The truth behind proper hydration
Whether you are a marathon runner, footy player or a mother running after her child, hydration is key to getting you over the edge. Hydration is often considered more important than what you are eating.
No, I am not just talking about drinking water and avoiding the sugary drinks. I am talking about proper hydration. The type of hydration that will fuel your muscles in such a way that physical strength, elevated energy and mental clarity is not only desirable but attainable.
Are you drinking what its selling?
There are a number of commercial sports drinks on the shelves that are complicating things and ineffectively causing dehydration. Ultimate hydration is a replenishing balanced solution comprised of amino acids, electrolytes and glucose.
In many sporting drinks there is an imbalance in the concentration of the liquid. Often the sodium levels are too low and the carbohydrate is too high.
If a concentration is too high it will affect the osmolarity within the body. For example, a solution of 5-8% carbohydrate will cause water to be pulled from vascular spaces outside the gut, to dilute the higher concentration of the liquid within the gut.
Therefore, water is theoretically being pulled from where you are needing it and is sent to your digestive system to dilute the liquid sitting in your gut before being absorbed.
Let’s talk circulatory system vs activity and the impact it has there!
Blood circulates around to the muscles, delivering fuel and nutrients while in exchange sweeping up waste and heat produced by the muscle. Where it is then taken to the skin, dumping heat via sweating.
This process of sweating involves pulling the water from the blood plasma to be delivered to the skin to help cool the body. The more you sweat theoretically means more water is being pulled and effectively dropping the blood plasma volume. A drop in blood plasma volume urges a demand for water, which results in water being pulled from vascular spaces to keep up with sweating. Meaning these spaces need to be properly hydrated to supply the water as needed.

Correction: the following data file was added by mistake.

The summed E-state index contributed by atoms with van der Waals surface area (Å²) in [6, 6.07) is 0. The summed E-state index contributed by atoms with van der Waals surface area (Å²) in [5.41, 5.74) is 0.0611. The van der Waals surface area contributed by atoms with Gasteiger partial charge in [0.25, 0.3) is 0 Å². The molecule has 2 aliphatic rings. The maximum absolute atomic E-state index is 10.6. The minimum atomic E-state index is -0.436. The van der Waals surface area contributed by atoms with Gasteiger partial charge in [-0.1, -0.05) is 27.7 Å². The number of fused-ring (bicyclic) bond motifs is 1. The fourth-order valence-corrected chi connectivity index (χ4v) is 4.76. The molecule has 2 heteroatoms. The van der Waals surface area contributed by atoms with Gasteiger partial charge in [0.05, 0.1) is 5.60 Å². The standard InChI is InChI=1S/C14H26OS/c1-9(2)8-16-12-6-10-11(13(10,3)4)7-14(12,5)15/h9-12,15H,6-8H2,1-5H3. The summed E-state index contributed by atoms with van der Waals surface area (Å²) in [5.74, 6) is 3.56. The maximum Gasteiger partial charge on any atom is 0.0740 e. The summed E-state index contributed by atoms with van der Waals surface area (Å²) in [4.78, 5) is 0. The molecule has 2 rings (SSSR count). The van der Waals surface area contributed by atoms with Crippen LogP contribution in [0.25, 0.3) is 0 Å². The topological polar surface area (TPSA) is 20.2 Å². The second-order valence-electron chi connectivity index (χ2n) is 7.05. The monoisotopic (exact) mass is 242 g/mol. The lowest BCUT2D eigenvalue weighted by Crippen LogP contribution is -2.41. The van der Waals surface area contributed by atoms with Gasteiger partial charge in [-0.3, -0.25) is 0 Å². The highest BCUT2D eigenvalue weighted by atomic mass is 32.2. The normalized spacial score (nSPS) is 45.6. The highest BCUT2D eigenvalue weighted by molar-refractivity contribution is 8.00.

A drop in blood plasma volume causes viscous blood, meaning the heart will need to work harder and therefore, blood pressure will also increase. Not good for hypertension and certainly not good for endurance performance.
Rising heart rate means declining power output and with the rise in core temperature will mean reduced performance. The more your core temperature rises, the quicker your muscles fatigue and soon the central nervous system is compromised – forcing you to stop.
So when it comes to those sports drinks, here’s what to know –
The battle between skin (sweating) and muscle (power) is trying enough let alone adding a poorly constructed sporting drink, that will further strain this battle by sucking water from where it’s needed to assist dilution, negating its original intent.
Hydration is key! So to perform your best and feel your best, aim for a sporting drink with a carbohydrate concentration no higher than 3-4% and also avoiding sugars; maltodextrin and fructose (likely to cause digestive upset) and a sodium concentration around 180-225mg.
Get your hydration plan set up properly before an event, see how it works, helping maximize your performance. Rachel Fox, our Sports and Health Nutritionist can assess and assist your needs.